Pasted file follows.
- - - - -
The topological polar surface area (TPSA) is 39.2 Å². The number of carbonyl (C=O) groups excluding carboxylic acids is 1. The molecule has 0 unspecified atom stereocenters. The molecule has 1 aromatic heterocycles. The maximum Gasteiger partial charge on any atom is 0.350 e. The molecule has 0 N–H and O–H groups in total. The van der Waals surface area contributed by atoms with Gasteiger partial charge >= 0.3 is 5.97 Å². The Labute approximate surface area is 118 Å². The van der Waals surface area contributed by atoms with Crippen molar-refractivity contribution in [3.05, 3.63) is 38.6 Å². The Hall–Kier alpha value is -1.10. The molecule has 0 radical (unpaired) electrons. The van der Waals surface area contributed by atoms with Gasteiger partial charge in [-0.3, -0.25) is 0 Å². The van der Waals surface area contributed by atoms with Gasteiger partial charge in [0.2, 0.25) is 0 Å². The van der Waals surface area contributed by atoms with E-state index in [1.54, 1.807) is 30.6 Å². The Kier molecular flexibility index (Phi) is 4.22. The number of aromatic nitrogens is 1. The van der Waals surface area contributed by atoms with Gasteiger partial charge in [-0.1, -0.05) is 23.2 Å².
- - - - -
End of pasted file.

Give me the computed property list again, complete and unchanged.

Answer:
The topological polar surface area (TPSA) is 39.2 Å². The number of carbonyl (C=O) groups excluding carboxylic acids is 1. The molecule has 0 unspecified atom stereocenters. The molecule has 1 aromatic heterocycles. The maximum Gasteiger partial charge on any atom is 0.350 e. The molecule has 0 N–H and O–H groups in total. The van der Waals surface area contributed by atoms with Gasteiger partial charge >= 0.3 is 5.97 Å². The Labute approximate surface area is 118 Å². The van der Waals surface area contributed by atoms with Crippen molar-refractivity contribution in [3.05, 3.63) is 38.6 Å². The Hall–Kier alpha value is -1.10. The molecule has 0 radical (unpaired) electrons. The van der Waals surface area contributed by atoms with Gasteiger partial charge in [-0.3, -0.25) is 0 Å². The van der Waals surface area contributed by atoms with Gasteiger partial charge in [0.2, 0.25) is 0 Å². The van der Waals surface area contributed by atoms with E-state index in [1.54, 1.807) is 30.6 Å². The Kier molecular flexibility index (Phi) is 4.22. The number of aromatic nitrogens is 1. The van der Waals surface area contributed by atoms with Gasteiger partial charge in [-0.1, -0.05) is 23.2 Å².